There were elaborate floats and colorfully attired children dancing, ornate floral displays and lots of soldiers, tanks and missiles. Even a camel-mounted military force complete with its own marching band.
And for the first time in history, a U.S. president in a place of honor to witness all of the grandeur that is India’s Republic Day, which celebrates India’s transformation from colony to independent nation and the adoption of its constitution in 1950.
President Barack Obama served as the chief guest of one of this country’s most patriotic holidays, a reminder of the inextricable tie the world’s two largest democracies share despite a sometimes tense relationship.
Obama, accompanied by first lady Michelle Obama, was honored at a State Dinner Sunday night at Rashtrapati Bhaavan, India’s vast presidential palace, and then watched the main event, the boisterous two-hour parade through the streets of New Delhi, on a drizzly Monday morning.
The crowd erupted when the Obamas emerged from their limousine. Obama, seated in a viewing stand decorated with garlands between India’s President Pranab Mukherjee and Prime Minister Narendra Modi, bobbed his head during much of the parade, smiling often and chewing gun.
“I am deeply honored to be the first American president to join you in celebrating India’s Republic Day,” Obama said in a toast at the state dinner on the eve of the parade. “We will honor the generations of Indians who built this nation through toil and tears and iron will.”
No U.S. president had ever been invited to India for the event. Past guests have included Russian President Vladimir Putin and Iranian President Mohammad Khatami. Leaders from China and Pakistan were invited prior to their country’s wars with India. Last year, Japanese Prime Minister Shinzo Abe was the guest.
“What India has done historically is to invite countries that are either in its neighborhood that it has very obvious strategic interests in or very carefully selected representatives of countries,” said Ashley Tellis, a former National Security Council staffer and senior associate in the South Asia Program at the Carnegie Endowment for International Peace. “And this is the first time they’ve invited the United States to take part in these celebrations.”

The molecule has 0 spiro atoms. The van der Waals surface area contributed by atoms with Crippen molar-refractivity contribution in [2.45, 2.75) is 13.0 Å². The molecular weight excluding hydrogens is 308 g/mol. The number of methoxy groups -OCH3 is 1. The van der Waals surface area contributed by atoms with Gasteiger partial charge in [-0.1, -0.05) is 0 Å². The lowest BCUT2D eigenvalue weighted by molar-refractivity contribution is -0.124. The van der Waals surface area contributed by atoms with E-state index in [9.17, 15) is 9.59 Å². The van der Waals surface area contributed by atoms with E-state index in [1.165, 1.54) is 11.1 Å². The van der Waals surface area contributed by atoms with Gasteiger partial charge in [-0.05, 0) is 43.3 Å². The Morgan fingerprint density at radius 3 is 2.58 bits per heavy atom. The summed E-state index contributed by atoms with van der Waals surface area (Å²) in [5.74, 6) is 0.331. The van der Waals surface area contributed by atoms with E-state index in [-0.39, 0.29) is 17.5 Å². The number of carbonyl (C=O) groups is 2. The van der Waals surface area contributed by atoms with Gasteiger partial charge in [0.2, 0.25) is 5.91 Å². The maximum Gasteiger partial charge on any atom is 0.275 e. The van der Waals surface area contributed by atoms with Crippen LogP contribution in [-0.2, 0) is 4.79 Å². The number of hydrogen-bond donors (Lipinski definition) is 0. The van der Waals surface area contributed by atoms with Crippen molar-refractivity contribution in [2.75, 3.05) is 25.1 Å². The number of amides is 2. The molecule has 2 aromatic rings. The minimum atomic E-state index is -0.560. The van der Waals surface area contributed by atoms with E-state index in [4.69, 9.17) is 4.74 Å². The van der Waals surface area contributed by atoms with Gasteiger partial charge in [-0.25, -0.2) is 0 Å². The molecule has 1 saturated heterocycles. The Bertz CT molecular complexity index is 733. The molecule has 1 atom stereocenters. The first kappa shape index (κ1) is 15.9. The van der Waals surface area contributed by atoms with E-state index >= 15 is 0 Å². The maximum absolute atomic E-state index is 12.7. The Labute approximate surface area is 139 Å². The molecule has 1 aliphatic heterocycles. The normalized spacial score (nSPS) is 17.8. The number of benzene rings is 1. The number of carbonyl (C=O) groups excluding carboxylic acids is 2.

The parade was dominated at first by soldiers, most dressed in brightly colorful uniforms with safa turbans, which have a fan-shaped decoration attached to the top, as well as battle tanks, missiles and missile launchers, jeeps and weapons-locking radar.
India has been spending billions of dollars to upgrade its military equipment, but many of the items shown in the parade are from the former Soviet Union or Russia, which remains one of India’s top providers of military hardware.
“This obviously (is) a celebration of India’s democracy . . . it’s long history of its constitution,” said W.P.S. Sidhu, a senior fellow for foreign policy at the Brookings India Centre in New Delhi and the Brookings Institution, “but it’s also a display of India’s military might.”
It also included kitschy floats from every state and daredevil motorcycle stunts in which riders balance themselves in unusual formations, such as a peacock. Obama reacted to the motorcycles, one of the highlights, with a grin and a thumbs up.
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Thousands of people crammed the five-kilometer route that passed the India Gate, an archway commemorating the 70,000 Indian soldiers who lost their lives fighting for the British army during World War I. Most sat in green bleachers, clapping, smiling and waving, including four members of Congress who flew to India with Obama.
Obama does not usually spend much time outside in public while overseas because of security concerns, but he attended the parade for the full two hours. Security was so tight that reporters were told not to bring cameras or phones. Even ballpoint pens were confiscated.
Obama’s attendance at the parade and events underscored work to repair strained relations between the two countries.
Personally, Obama and Modi appeared to enjoy each other’s company, their budding relationship dubbed “Mobama” by local media.
Many Indians had watched with excitement as New Delhi spruced up for the American leader in the days leading to his visit. Several people held up signs about Obama at the parade, including one that said, “We heart Obama.”
“This means the entire world to India,” said Udhav Gupta, 20, a student at Hindu College in Kolkata. “He is leader of the United States of America, the biggest power in the world.”
Others watched in disdain as the media here covered every aspect of Obma’s trip, from the black presidential limousine dubbed “the Beast car” to what the first lady will wear.
“Why should he mean anything to India?” asked Prerna Malhotra, 25, a Delhi schoolteacher. “He’s just a president of a particular country. I don’t think he coming to India should be such a big deal. I think he should just be back in his own country and manage his finances and economics.”
McClatchy special correspondent Kuni Takahashi in New Delhi contributed to this report.